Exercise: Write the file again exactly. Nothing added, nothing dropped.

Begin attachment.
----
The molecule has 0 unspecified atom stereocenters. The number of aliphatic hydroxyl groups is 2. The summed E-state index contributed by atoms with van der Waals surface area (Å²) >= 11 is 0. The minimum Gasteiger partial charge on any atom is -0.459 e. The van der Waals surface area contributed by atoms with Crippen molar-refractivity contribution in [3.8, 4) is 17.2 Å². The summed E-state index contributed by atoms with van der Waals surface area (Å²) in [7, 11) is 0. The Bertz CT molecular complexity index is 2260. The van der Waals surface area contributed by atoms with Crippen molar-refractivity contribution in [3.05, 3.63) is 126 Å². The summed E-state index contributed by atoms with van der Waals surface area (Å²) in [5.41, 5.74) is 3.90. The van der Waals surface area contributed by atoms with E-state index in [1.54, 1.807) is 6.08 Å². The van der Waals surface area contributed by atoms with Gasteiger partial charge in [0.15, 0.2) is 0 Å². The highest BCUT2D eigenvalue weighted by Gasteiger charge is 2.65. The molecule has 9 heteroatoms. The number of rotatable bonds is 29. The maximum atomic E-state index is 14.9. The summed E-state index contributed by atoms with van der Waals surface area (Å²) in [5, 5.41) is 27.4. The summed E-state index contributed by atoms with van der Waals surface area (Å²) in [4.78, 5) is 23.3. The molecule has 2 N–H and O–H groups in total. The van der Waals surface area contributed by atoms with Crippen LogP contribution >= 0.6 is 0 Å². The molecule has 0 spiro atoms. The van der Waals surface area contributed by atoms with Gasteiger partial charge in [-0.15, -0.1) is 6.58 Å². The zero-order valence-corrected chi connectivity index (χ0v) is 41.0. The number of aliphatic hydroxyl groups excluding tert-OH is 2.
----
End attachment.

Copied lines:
The molecule has 0 unspecified atom stereocenters. The number of aliphatic hydroxyl groups is 2. The summed E-state index contributed by atoms with van der Waals surface area (Å²) >= 11 is 0. The minimum Gasteiger partial charge on any atom is -0.459 e. The van der Waals surface area contributed by atoms with Crippen molar-refractivity contribution in [3.8, 4) is 17.2 Å². The summed E-state index contributed by atoms with van der Waals surface area (Å²) in [7, 11) is 0. The Bertz CT molecular complexity index is 2260. The van der Waals surface area contributed by atoms with Crippen molar-refractivity contribution in [3.05, 3.63) is 126 Å². The summed E-state index contributed by atoms with van der Waals surface area (Å²) in [5.41, 5.74) is 3.90. The van der Waals surface area contributed by atoms with E-state index in [1.54, 1.807) is 6.08 Å². The van der Waals surface area contributed by atoms with Gasteiger partial charge in [0.15, 0.2) is 0 Å². The highest BCUT2D eigenvalue weighted by Gasteiger charge is 2.65. The molecule has 9 heteroatoms. The number of rotatable bonds is 29. The maximum atomic E-state index is 14.9. The summed E-state index contributed by atoms with van der Waals surface area (Å²) in [5, 5.41) is 27.4. The summed E-state index contributed by atoms with van der Waals surface area (Å²) in [4.78, 5) is 23.3. The molecule has 2 N–H and O–H groups in total. The van der Waals surface area contributed by atoms with Crippen LogP contribution >= 0.6 is 0 Å². The molecule has 0 spiro atoms. The van der Waals surface area contributed by atoms with Gasteiger partial charge in [-0.15, -0.1) is 6.58 Å². The zero-order valence-corrected chi connectivity index (χ0v) is 41.0. The number of aliphatic hydroxyl groups excluding tert-OH is 2.